Code Corner: A Peek at the 2014 NEC - Part 1: Page 2 of 2

Three-phase string inverter
Three-phase string inverters ranging from 8 kW to 30 kW with a maximum input voltage of 1,000 VDC are becoming common in commercial applications.
Three-phase string inverter

Protection: Ground-Fault, Arc-Fault, Overcurrent & Rapid Shutdown

New requirements for ground-fault protection (GFP) mandate detecting faults on intentionally grounded conductors, which some types of GFP devices cannot detect (the so-called “blind spot” in traditional GFP)—expect changes in manufacturer’s inverter-integrated GFPs. New text also allows the GFP to open (disconnect) the grounded conductor for the purposes of measurement—a common startup procedure for some types of inverters and retrofit GFP systems. The grounded conductor is automatically ungrounded and then insulation resistance between positive and ground, and negative and ground, is verified each day before the inverter begins operation.

Section 690.9(A) clarifies that when properly sized circuit conductors are connected to current-limited sources, such as a PV module, PV source circuit, or a utility-interactive inverter, the potential for overcurrent comes from other sources of “significantly higher current.” The intention is that overcurrent protection devices (OCPDs) should be placed at the source of the potential fault current. Thus, series fusing is located where multiple PV source circuits are connected in parallel in a combiner box, and the output of a utility-interactive inverter is back-fed through a circuit breaker or fused disconnect where it connects to the utility grid. Note that 690.9(D) now requires “listed PV overcurrent devices in PV source and output circuits” and that 690.9(E) clarifies that overcurrent protection is required on both the positive and negative DC conductors in ungrounded PV systems.

The requirements in section 690.11 for DC circuit arc-fault protection have been expanded by removal of the phrase “on or penetrating a building.” This, in effect, extends the arc-fault protection requirement to all systems with any DC circuits that have a maximum system voltage greater than or equal to 80 VDC.

A major shift in rooftop system design comes with the new Section 690.12, which requires the ability for rapid shutdown of PV systems on or in buildings. Due to firefighter concerns about energized PV system conductors inside buildings or running across rooftops, this section now requires equipment that will limit voltage between any conductors (including ground) to no more than 30 V and 240 volt-amperes within 10 seconds of initiating shutdown. This section applies to conductors that extend more than 5 feet inside a building, or extend more than 10 feet past the perimeter of the PV array. Systems with microinverters, AC modules, or DC-to-DC converters already comply, as the AC interconnection breaker provides this functionality, disabling the module-level electronics (MLEs) and isolating energized conductors to those between the module and the MLEs.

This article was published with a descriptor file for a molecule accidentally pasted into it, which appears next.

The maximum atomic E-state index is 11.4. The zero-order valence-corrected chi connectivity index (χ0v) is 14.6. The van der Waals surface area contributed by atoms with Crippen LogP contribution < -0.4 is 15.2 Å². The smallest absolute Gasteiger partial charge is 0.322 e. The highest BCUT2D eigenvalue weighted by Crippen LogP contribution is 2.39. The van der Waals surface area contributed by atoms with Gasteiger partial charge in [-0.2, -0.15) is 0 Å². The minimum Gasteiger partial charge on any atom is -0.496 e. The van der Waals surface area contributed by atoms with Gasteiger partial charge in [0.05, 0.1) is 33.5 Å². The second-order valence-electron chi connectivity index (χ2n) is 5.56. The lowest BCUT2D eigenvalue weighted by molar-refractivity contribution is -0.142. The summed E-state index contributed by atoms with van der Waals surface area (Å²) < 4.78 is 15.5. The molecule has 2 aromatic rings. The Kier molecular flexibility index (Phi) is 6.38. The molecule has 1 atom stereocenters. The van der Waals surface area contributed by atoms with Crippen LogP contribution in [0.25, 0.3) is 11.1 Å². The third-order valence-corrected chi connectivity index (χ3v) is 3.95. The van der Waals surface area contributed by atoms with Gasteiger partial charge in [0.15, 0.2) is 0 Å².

While 30 V is less than the open-circuit voltage of many modules, isolating energized PV conductors to within 10 feet of the array—even if series connections are made prior to that point—provides a compliant method for string-inverter-based systems. This strategy will require additional rooftop switching (240 volt-amperes is the equivalent of 24 V at 10 A, which could be used for a contactor control circuit for rapid shutdown of rooftop combiner boxes). Section 690.56(C) specifies the labeling requirement for rapid shutdown systems; note that the equipment used must be listed and identified [690.12(5)], though the Code does not state that the equipment must be explicitly listed for the purpose of rapid shutdown of PV systems.


Section 690.15(C) now requires load-break-rated disconnects on the DC output of combiner boxes mounted on roofs. These disconnects can either be integrated into the combiner box or be an external switch not more than 6 feet away from the combiner box. The disconnecting means can be remote-controlled (such as a contactor, which could also help meet rapid shutdown requirements), but must also be manually operable at the combiner box location. Along with rapid shutdown requirements, this will make it less likely for installers to run multiple PV source circuits from a roof-mounted array to a string inverter at ground level. A combiner box, which will provide means to quickly isolate the array, along with disconnecting means, will become the standard for roof-mounted systems, most likely with a contactor that can be operated either from the ground or locally on the roof.


Brian Mehalic is a NABCEP-certified PV professional and ISPQ-certified PV instructor. He has experience designing, installing, servicing, and inspecting all types and sizes of PV systems. He is a curriculum developer and instructor for Solar Energy International.

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